Finally, a significant difference is in the actual syntax of the Eamon programs. Eamon has a limited set of verbs in the adventure. You don't have the "guess the verb" problem that the rest of interactive fiction has because the program will display a list of understood commands. I'm not certain if ANY other form of interactive fiction displays its list of understood verbs. Eamon is a verb based program. You add a new verb in and then determine which objects will interactive with that verb. For instance, if you implement an open command, you would then implement a door object, a chest object, a bottle object, etc. The object relates directly to the verb. This makes it easier to program and probably easier to play the adventure. However, in the end, it can be frustrating because if there is no verb, the artifact doesn't make sense. For example, "Assault on the Clone Master" has an Apple computer in it. What can you do with it? You can't turn it on. You can't smash it, open it, program it, touch it, smell it, throw it, taste it or even watch it lose market share. It just sits there because it the game was never programmed to accept all of the other verb forms. It only counts as a treasure at the end of the game, with which the player is rewarded gold. Other than that, it's useless.

Much of the rest of the interactive fiction world is object based. That is, there is an object in the game with multiple uses. You may have to twist, open, sit on, touch, shake, throw, and cover the same object throughout the course of the game. The object is programmed with multiple verbs fort hat object, some of them synonyms and some not. There is a default response to a verb if there is no specific object response. For example, if you throw a baseball, there may be a special response given, especially if you are standing on the pitcher's mound. However, throwing a book is likely to yield the same result as dropping it. Thus, each object needs to have multiple verbs supplied for it, creating a game of "guess the verb" if the programmer is sloppy.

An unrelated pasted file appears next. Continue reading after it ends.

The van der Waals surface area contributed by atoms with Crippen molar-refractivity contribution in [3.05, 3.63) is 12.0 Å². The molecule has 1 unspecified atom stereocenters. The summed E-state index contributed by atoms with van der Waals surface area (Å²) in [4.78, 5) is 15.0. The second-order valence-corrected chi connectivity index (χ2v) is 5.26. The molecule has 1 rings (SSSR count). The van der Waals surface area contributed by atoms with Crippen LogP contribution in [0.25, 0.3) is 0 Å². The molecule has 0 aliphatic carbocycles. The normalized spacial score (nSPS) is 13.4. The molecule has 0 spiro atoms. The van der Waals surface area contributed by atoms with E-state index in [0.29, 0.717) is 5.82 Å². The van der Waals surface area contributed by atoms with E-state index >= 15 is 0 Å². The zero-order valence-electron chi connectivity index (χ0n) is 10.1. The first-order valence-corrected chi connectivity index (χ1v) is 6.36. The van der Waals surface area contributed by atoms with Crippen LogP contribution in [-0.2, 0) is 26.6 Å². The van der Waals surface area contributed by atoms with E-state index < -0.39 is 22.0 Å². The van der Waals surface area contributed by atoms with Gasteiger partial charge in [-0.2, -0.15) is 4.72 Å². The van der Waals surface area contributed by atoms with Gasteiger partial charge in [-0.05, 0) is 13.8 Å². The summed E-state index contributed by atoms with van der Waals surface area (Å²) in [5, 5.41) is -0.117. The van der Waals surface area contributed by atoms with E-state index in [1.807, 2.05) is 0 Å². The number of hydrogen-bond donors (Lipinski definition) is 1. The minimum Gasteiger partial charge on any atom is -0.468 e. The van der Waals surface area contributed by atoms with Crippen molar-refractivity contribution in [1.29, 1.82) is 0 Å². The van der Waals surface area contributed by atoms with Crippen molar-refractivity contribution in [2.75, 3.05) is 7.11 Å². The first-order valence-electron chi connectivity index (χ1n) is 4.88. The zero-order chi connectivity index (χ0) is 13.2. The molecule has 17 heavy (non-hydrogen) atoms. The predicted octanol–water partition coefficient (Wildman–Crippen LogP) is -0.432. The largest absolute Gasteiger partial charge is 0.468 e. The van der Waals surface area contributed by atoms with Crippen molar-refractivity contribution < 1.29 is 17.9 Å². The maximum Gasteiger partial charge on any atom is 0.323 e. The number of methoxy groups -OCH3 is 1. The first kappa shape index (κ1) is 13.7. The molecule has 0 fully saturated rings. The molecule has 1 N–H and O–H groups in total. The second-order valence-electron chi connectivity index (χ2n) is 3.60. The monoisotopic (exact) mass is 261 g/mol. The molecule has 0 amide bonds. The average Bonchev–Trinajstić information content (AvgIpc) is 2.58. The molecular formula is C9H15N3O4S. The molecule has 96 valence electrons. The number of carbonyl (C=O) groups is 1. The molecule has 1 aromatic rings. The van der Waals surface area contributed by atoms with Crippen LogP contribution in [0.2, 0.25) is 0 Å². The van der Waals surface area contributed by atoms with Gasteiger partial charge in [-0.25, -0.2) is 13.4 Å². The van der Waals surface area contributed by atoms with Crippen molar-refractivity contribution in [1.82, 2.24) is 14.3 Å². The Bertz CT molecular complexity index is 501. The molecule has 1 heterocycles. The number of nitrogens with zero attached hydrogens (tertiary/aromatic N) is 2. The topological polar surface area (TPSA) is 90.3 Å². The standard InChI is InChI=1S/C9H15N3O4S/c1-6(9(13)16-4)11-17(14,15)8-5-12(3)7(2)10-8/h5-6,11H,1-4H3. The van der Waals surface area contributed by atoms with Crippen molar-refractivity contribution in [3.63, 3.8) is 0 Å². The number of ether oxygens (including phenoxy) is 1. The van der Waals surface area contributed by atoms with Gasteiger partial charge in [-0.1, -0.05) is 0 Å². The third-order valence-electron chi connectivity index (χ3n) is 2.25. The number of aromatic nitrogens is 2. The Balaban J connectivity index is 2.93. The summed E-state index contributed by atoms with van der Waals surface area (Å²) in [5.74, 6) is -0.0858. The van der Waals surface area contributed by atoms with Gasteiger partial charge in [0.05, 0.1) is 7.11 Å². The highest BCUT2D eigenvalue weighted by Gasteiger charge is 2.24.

However, the object based system is quite useful. If the programmer is good with a thesaurus, a player should be able to do whatever they want. For instance, compare simple wear and remove versus don and doff. In Eamon, there's no special need to program don or doff as wear and remove are already in the game. However, for some people, don and doff may be the first verbs they think of when it comes to clothing. Further, many of the more advanced IF authoring systems support syntax of multiple objects such as DROP X AND Y, something that Eamon lacks.

What can Eamon learn from interactive fiction?